Controversy Strikes: Cleveland Police Have Snowball Fight While On Duty

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The latest Cleveland police controversy hit the presses this week when one resident woke to the sounds of laughter and glee outside his window. He peered through the blinds and quickly grabbed a camera because, as he describes it, several police officers were "in the middle of the street in a damn snowball fight."

WEWS is carrying Rob Gregory's video of the wintry fun, which is hilarious. Some of the comments are even funnier.

The snowball fight has many, including Gregory, furious over what seems to be a waste of taxpayers' money and time. Gregory paints it thusly during his video: "This is why we can't get no work done in Cleveland because this is what the police spend their time doing." (Emphasis ours)

Now, Scene is certainly no police apologist, but the uproar spiraling from this video is an interesting case study in Cleveland's penchant to flip out about small things while ignoring the bigger things. The first factor to consider, as many are certainly are, is what these upstanding snowball warriors could be doing with their time:

- Setting up their illegal traffic cameras *in other cities*
- Forming nothing short of an army to chase down unarmed civilians and shoot them to death
- Sleeping on the most significant kidnapping case this city has ever seen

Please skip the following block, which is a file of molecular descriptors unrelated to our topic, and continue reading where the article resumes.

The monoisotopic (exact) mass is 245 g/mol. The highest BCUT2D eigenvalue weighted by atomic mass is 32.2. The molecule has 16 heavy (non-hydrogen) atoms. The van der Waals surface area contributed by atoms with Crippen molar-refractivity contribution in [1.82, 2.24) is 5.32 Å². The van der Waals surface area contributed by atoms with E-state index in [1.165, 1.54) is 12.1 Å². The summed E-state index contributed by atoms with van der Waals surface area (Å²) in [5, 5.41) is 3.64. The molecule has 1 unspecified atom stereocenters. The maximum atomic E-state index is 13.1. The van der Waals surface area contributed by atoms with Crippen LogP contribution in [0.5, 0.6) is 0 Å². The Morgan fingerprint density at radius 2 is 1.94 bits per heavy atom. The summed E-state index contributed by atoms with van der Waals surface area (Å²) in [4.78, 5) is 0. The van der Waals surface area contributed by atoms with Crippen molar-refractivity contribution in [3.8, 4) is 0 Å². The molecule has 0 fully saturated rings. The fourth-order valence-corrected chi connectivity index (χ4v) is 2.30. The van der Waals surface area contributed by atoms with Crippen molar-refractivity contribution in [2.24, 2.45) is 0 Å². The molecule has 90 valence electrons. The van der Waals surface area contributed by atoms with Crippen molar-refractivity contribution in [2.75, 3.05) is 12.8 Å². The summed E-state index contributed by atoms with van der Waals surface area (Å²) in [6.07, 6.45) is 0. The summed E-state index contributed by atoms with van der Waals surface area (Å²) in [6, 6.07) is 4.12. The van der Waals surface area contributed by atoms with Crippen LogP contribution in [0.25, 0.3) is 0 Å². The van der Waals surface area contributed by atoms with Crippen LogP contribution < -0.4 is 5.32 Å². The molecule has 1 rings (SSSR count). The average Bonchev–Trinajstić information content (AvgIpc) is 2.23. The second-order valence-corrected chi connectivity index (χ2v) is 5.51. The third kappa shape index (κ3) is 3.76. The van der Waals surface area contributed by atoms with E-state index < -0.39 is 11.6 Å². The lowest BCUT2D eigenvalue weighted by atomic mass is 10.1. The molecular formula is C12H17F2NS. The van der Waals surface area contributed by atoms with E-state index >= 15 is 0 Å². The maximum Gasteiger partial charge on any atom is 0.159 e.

- Filling out the ranks of the mayor's personal police beat
- Garnering the mistrust of an entire region

Snowball fights don't look so terrible now.

Mayor Frank Jackson told the news station, "We've looked at the video. It looks like the officers were relieving a little stress with a snowball fight that lasted a very short time. We're not aware that it resulted in any harm or put anyone at risk."

Here's the WEWS lede: "Is it a waste of tax pay dollars (sic) or just some cops having fun?"

And here's Fox 8's lede: "Inappropriate or innocent fun?" You can almost feel the ghoulish sense of foreboding curl up inside your cubicle as you read that. Maybe.

Those sorts of less-than-thought-provoking questions, darkened with the air of controversy, are fairly typical for TV news stations. But the response shows a strange tendency to mold mountains out of mole hills, even in the face of truly disturbing police actions like the ones listed above.

About The Author

Eric Sandy

Eric Sandy is an award-winning Cleveland-based journalist. For a while, he was the managing editor of Scene. He now contributes jam band features every now and then.
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